A reaction a between a PPE polymer and capping agent (MAA) is depicted below.
Ester formation occurs between a phenolic end group of the PPE polymer and a carboxylic group of the methacrylic acid anhydride.
The amount of the above mentioned end capping agents employed is preferably that required to provide, on average, at least one end cap for each PPE polymer chain. The mole ratio of capping agent to hydroxyl group per PPE polymer can range from 0.5:1 to 10:1. These reactions are typically performed at a temperature in the range of 0° C. to 100° C. in the presence of a catalyst, e.g., N,N-dimethylaminopyridine catalyst (DMAP). The end capped PPE-MAA polymer typically has an intrinsic viscosity between about 0.08 dl/g and 0.60 dl/g, at 25° C. as measured in chloroform and more preferably between about 0.10 dl/g and about 0.30 dl/g at 25° C. as measured in chloroform.
The PPE polymer containing an end cap having at least one pair of unsaturated aliphatic carbon atoms is capable of copolymerizing with other monomers, polymers or copolymers having a pair of unsaturated aliphatic carbon atoms by conventional free radical polymerization techniques, typically with an initiator, such as those activated by the application of heat, U.V. radiation or electron beam radiation. An example of a suitable initiator is AIBN, 2,2′Azo-bis isobutyronitrile. The initiators are typically added at 0.1 wt. % or less. The PPE polymers can also react by conventional ionic polymerization, atom transfer and living free radical polymerization techniques.
The PPE polymers with such end caps are copolymerized in conjunction with a) styrene and acrylonitrile monomers or b) styrene/acrylonitrile copolymers or c) a combination of styrene/acrylonitrile copolymers, styrene monomers and acrylonitrile monomers. The PPE polymer chains may have two end caps to provide two reaction sites for forming crosslinks. Mixtures of mono-capped PPE chains and PPE chains containing two or more end caps are also useful.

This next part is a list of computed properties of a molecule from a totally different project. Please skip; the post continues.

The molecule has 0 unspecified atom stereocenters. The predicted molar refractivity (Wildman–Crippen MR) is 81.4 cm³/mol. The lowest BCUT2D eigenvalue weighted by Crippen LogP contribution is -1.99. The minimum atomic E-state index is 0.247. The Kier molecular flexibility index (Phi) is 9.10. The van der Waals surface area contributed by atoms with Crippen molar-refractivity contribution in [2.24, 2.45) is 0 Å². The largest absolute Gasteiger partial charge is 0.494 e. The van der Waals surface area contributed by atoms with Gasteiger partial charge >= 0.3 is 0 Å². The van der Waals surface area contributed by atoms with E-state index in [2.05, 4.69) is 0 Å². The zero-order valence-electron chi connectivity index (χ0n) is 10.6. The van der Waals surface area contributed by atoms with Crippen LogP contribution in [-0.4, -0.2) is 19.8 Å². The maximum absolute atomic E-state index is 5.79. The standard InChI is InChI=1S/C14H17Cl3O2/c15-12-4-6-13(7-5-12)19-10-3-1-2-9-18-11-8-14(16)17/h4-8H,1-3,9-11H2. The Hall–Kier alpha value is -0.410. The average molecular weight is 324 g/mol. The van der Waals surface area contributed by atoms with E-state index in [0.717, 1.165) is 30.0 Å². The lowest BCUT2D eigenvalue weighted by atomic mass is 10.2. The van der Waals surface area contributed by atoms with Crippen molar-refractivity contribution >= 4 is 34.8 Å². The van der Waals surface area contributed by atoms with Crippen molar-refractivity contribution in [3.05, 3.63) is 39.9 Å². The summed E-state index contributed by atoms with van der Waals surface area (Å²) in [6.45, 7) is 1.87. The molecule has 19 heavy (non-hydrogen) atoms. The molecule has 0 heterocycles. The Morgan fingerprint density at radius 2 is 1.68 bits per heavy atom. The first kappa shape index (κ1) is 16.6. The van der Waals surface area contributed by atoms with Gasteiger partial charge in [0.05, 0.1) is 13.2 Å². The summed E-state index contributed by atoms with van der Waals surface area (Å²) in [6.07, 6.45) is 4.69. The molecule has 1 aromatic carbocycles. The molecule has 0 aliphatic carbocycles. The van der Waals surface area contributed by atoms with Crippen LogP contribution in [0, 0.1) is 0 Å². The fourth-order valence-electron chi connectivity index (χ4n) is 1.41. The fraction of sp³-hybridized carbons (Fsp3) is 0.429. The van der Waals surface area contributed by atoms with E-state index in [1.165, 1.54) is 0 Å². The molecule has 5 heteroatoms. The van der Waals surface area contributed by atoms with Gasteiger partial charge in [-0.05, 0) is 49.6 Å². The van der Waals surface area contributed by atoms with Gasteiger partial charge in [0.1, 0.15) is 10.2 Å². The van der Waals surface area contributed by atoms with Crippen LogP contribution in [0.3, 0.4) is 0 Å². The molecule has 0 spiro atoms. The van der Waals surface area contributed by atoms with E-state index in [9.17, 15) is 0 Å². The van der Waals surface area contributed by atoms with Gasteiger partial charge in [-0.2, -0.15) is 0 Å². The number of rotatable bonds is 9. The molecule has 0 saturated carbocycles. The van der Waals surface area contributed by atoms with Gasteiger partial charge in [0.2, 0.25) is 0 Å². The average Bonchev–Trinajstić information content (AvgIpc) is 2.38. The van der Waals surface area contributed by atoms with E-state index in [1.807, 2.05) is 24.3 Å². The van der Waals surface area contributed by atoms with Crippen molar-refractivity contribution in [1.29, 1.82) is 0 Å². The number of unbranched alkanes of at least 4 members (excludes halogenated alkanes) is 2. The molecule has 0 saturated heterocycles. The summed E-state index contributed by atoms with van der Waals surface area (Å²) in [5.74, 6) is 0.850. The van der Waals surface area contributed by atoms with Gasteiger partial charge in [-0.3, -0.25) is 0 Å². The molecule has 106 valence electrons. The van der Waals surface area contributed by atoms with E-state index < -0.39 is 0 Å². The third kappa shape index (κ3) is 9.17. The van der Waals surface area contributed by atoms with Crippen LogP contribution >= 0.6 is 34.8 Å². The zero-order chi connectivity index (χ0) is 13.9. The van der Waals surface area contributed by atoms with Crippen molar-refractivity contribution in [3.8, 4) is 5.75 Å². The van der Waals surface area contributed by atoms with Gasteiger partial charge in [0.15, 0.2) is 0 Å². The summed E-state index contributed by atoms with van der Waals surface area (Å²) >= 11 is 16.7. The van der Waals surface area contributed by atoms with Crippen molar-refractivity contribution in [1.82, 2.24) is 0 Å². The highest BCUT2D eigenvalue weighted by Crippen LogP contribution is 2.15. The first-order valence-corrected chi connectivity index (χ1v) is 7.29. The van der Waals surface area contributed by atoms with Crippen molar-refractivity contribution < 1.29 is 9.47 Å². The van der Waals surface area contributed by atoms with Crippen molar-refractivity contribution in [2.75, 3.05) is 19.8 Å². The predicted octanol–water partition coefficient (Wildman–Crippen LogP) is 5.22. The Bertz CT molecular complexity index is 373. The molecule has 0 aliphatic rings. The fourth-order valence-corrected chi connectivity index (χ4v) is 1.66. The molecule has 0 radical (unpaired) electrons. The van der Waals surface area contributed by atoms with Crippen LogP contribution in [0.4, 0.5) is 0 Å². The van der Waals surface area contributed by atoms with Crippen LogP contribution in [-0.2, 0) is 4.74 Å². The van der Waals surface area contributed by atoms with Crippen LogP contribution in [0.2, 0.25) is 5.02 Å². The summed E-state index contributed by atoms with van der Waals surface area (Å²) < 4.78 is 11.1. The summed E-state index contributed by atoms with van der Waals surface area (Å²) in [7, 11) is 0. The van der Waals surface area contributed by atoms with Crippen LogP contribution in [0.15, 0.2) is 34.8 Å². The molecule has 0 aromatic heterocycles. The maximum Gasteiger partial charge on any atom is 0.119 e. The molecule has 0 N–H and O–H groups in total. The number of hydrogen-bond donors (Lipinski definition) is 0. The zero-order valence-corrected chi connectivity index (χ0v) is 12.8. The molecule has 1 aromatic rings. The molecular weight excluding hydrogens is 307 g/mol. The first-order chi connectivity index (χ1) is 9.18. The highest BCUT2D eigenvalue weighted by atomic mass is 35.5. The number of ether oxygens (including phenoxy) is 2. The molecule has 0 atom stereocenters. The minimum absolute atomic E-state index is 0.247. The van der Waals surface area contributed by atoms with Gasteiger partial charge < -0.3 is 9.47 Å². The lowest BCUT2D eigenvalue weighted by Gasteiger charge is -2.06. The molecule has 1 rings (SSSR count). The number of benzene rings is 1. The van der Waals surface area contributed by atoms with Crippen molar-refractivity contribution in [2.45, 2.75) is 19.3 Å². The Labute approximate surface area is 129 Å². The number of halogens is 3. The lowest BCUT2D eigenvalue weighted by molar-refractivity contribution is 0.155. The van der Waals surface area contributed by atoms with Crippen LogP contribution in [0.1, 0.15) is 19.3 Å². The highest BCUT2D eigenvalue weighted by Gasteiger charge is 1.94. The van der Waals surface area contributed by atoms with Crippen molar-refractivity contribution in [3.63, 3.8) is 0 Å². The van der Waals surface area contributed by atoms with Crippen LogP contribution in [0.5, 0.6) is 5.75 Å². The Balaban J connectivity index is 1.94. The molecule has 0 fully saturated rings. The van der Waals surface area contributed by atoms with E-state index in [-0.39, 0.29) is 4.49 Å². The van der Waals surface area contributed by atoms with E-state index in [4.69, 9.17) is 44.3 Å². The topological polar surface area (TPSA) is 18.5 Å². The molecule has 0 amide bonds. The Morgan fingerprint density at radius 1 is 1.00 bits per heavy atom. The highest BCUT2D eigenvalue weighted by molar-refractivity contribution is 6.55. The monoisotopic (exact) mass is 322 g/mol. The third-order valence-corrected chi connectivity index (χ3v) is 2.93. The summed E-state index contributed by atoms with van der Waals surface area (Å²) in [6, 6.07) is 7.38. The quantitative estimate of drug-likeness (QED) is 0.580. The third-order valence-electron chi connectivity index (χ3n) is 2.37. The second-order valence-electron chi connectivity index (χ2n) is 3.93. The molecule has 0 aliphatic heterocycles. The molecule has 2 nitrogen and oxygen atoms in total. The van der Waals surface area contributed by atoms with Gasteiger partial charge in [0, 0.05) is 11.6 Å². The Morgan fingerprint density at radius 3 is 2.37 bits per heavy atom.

The segments of styrene and acrylonitrile units can be derived from monomer mixtures comprising styrene and acrylonitrile monomers or styrene/acrylonitrile copolymers or combinations of styrene/acrylonitrile copolymers with styrene monomers and/or acrylonitrile monomers. Styrene/Acrylonitrile copolymers (SAN), also known as poly(styrene-co-acrylonitrile), are simple random copolymers of styrene(s) monomers and acrylonitrile (AN) monomers.
A formula for a Styrene-Acrylonitrile segment is shown as formula (VIII):
wherein n=0-100 and m=0-50.
The styrene/acrylonitrile copolymers (SAN) that can be copolymerized with PPE polymers are preferably simple random copolymers of styrene and acrylonitrile monomers, optionally containing other monomers known in the art to copolymerize with styrene and acrylonitrile. PPE polymers containing two or more end caps is believed to form crosslinked chains between SAN copolymers and the PPE. With only one end cap, the PPE polymer is integrated with the styrene and acrylonitrile units to form a comb-type structure with the PPE polymer segments forming the “teeth” of the comb. Without end caps, the hydroxyl groups on the PPE polymer chains tend to inhibit the reaction of styrene monomers and styrene/acrylonitrile copolymers. The capped PPE polymer forms part of the “spine” of the comb structure via the methacrylic double bonds. Cross-linking between comb structures can be expected to increase with increasing numbers of PPE polymers having carbon—carbon double bonds on the polymer chains, e.g., on both chain ends.
To provide copolymerization and control crosslinking so as to form a copolymer that can be melt processed for subsequent blending, the amount of PPE polymer (loading) which is available for reaction with the SAN is controlled. The amount of PPE resin in the reaction medium is preferably kept in the range of 5 to 20 wt. % based on the total weight of the PPE resin and monomers, i.e. the styrenic monomers and the acrylonitrile monomers. It has been unexpectedly discovered that at levels above 20 wt. % loading of PPE resin, copolymers which are miscible with styrenic polymers are drastically reduced. The PPE-MAA and SAN typically do not copolymerize together at high PPE polymer loadings, forming separate polymers in the reaction mix, which are isolated from, and settle separately from each other.